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The Art of Botanical Rubbings: Plant Calendar

Turn ephemeral elements of the outdoors into long-lasting decorations.

Source: Martha Stewart Living, May 2005



A plant evocative of each month -- pine needles in January, sugar-maple leaves in September -- reveals itself on the petal-thin pages of a handmade calendar. We worked with 13-by-19-inch Japanese rice paper, available at art-supply stores. For the February winterberry, only a branch was used -- berries were drawn in with a crayon. A single hydrangea bloom was repeated for August; a stem of lily of the valley for May. We cheated on September, with green leaves colored to suit the month.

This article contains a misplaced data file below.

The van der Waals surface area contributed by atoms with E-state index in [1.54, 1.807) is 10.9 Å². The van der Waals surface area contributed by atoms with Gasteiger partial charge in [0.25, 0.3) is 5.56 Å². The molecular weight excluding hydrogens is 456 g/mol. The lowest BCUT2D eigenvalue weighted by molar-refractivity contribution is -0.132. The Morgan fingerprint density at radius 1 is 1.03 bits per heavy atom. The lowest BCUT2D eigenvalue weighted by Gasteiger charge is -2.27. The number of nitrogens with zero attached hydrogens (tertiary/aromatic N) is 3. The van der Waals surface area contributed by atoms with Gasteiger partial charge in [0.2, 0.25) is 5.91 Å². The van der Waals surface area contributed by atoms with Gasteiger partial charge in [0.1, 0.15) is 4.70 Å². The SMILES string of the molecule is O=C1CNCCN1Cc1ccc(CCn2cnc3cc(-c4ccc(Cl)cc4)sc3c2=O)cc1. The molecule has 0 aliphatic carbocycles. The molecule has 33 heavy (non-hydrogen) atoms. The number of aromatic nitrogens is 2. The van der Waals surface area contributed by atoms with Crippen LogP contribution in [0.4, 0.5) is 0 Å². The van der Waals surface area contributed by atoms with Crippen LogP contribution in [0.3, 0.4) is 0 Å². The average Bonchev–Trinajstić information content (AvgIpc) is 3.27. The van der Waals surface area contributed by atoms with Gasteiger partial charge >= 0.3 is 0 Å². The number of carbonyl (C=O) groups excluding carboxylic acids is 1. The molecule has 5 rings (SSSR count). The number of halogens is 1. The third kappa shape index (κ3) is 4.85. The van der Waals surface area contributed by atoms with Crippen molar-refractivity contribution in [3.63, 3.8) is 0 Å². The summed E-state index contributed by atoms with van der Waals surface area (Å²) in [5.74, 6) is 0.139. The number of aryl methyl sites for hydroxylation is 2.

• Pressed leaves or flowers

  • Plain thin paper, or Japanese rice paper

  • A paperweight

  • Crayons or colored pencil sticks

  • Ribbon


  1. Collect leaves and flowers you like. Thicker leaves, such as those from magnolias or geraniums, work best; many flowers are too delicate, but hydrangeas and Queen Anne's lace are sturdy enough.

  2. Flatten your selections in a phone book or between sheets of newsprint under a heavy object.

  3.  use Japanese rice paper or tissue paper to make framed art, a calendar, an album, or wrapping paper.

  4. To assemble the calendar, punch two holes 5 inches apart and 1 inch from top of each page. Tie with ribbon, and hang.

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